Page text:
Cottage Theatre reopens with Mamma Mia

Opening night of Mamma Mia in the newly remodeled Cottage Theatre was like a sunny day after a long cold winter.

The first show of the 2022 season was not a heavy, thought-provoking drama. We didn’t need that right now, though the time will certainly come. What we needed was exactly what Tony Rust, his actors, the crew and the musicians delivered: familiar songs, a functional set and a lot of fun.

The story is a simple one. A young woman raised without a father has always been curious about the mystery man. She reads her mother’s diary and discovers that there are three possible fathers. She invites all three of them to her wedding, without telling her mother, convinced that she will know which one is her dad. Kind of like “Three Coins in a Fountain,” only not really. Then she will have him give her away to her fiancé Sky, played with perfect sweetness and mushy-eyed new love by Eric Elligott. 

The show opens with Sophia, delightfully played with sweet innocence by Kassi McGregor, explaining to her best friends what she has done. Lisa (Stefhani Anderson) and Ali (Maddie Page) are thrilled with the idea. 

Meanwhile, Donna (Tracy Nygard), Sophia’s mother, is doing the typical mother-of-the-bride stuff: worrying whether everything will be ready for the wedding, bemoaning how fast her girl has grown up, etc. Tracy Nygard absolutely owns the stage every time her character sings. She has an amazing voice and her clarity and projection have everyone in the audience paying attention. Even when she’s clowning around (sprawling across a table, throwing herself on her bed), she is amazing and never misses a beat.

Speaking of clowning around, Pepper (Matt Arscott) and Eddie (Aislinn Wright Mirsch) bring energy and comic relief throughout the play. They shift from Ensemble players to hired help and add fun whenever they pop up. When Pepper tries to put a move on the much older Tanya (played to perfection by Jennifer Mandeville Schulz), the two shine in “Does Your Mother Know?”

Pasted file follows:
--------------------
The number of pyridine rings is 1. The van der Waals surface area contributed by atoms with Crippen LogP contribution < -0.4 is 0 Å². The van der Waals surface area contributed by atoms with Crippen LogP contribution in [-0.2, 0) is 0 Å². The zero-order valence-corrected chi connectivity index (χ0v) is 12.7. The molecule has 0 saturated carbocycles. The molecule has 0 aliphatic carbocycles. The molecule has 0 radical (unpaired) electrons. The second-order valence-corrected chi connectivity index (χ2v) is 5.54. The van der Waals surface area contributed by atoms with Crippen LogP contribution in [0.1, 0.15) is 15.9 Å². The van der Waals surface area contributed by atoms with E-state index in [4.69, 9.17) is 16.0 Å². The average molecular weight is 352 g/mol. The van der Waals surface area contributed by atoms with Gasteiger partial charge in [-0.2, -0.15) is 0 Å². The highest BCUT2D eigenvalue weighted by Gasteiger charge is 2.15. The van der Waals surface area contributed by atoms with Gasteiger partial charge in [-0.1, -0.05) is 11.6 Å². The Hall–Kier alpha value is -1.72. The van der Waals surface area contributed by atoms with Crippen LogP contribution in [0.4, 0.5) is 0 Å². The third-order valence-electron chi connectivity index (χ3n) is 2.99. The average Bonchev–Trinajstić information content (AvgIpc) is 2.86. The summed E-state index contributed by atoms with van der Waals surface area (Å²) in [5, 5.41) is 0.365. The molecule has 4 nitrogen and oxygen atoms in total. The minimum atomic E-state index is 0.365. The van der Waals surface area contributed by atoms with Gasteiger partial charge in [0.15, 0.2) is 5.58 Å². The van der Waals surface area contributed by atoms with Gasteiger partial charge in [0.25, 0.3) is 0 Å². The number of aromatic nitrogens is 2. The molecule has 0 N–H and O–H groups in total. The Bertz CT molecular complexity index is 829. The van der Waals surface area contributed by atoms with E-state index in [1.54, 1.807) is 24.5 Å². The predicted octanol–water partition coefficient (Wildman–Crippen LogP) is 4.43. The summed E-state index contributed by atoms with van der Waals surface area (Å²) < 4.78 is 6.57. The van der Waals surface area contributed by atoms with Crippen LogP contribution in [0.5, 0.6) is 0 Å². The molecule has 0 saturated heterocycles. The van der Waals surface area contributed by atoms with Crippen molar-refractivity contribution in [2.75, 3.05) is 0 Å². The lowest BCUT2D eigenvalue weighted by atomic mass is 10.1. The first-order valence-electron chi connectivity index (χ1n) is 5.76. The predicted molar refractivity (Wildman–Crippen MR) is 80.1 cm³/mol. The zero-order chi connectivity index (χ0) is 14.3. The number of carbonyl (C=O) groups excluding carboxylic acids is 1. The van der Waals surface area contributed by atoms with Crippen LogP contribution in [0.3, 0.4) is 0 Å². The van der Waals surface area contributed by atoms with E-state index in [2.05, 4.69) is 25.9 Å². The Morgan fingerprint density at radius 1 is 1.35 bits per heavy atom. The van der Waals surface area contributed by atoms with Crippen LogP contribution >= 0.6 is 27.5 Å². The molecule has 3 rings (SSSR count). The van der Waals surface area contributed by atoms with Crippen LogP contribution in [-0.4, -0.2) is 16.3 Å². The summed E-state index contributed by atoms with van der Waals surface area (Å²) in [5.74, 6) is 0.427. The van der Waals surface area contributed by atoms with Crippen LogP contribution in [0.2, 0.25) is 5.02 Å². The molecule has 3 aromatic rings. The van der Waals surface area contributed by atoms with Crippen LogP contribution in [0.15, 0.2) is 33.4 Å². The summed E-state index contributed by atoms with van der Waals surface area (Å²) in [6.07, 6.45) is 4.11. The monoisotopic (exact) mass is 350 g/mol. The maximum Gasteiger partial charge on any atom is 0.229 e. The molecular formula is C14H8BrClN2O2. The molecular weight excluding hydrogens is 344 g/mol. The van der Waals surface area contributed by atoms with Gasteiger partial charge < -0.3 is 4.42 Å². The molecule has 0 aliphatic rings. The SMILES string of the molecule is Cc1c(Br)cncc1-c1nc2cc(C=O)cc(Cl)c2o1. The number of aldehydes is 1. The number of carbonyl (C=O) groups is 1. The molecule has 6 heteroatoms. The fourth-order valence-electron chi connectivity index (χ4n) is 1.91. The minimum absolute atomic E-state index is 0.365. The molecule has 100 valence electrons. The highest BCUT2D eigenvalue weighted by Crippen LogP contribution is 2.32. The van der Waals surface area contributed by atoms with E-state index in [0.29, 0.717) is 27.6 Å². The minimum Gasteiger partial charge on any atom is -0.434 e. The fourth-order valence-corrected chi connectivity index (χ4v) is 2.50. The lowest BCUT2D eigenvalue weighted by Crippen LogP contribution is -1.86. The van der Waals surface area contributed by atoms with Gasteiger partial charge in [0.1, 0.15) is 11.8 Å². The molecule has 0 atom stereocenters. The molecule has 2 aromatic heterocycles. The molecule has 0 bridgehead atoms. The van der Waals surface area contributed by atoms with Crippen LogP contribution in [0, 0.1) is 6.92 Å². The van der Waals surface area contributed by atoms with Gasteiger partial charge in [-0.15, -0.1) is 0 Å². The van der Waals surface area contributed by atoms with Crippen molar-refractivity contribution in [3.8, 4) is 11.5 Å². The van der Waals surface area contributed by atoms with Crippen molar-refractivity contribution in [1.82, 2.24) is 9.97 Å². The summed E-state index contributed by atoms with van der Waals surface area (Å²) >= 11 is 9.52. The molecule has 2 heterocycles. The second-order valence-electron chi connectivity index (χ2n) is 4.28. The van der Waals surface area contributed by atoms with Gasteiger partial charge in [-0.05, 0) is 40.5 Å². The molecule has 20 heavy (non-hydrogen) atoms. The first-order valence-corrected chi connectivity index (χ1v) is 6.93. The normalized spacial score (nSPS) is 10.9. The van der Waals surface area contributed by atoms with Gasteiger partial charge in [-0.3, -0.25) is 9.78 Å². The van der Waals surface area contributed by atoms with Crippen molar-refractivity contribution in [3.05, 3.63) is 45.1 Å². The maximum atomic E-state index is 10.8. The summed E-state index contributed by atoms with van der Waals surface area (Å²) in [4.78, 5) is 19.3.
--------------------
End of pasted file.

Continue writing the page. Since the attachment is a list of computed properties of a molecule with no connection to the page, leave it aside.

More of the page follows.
The plot thickens when the three potential dads show up. I was a little put off at first when the dads seemed a bit wooden in their meeting with Donna, but they all blossomed when they had some songs to sing. Harry (Joshua Sayre), Bill (John Wilson) and Sam (Joshua Carlton) were distinct characters with the personalities of the men adding a lot. Harry’s gentle sweetness in his “Our Last Summer” duet with Donna was a beautiful blend of voices. I wanted to hear it again. Sam’s earnestness and frustration came through in “Knowing Me, Knowing You,” and Wilson was unforgettable when he tried (but not very hard) to convince Rosie (Janet Rust) he was unavailable in “Take a Chance on Me.”

During the remodel the theater gave up the orchestra pit that housed the musicians for the musicals. Granted, they were probably the best seats in the house, but I thought I would miss that separation. In this show, however, I discovered that it was nice to see the little 5-piece band gracefully directed by Mark VanBeever. VanBeever also played the synthesizer, the tambourine and vocalized in at least one number. (He was the “Uh-huh” in “Knowing You, Knowing Me.”)

I have to mention the amazing Janet Rust here. She not only choreographed the show, she played Rosie to a T: serious, supportive, clowning around. And when we had Janet, Jennifer Mandeville-Shulz and Tracy Nygard all performing together flawlessly, well Wow. Just Wow.

The cast was rounded out by the Ensemble featuring Chris Carter, Jeff Carter, Lexi Chipman, Amber Hagen, Elizabeth Peterson, Lindy Lou Smith and Lani Wright.   

Mamma Mia runs through April 24 at the Cottage Theatre. For ticket availability, call 541-942-8001 or visit Cottage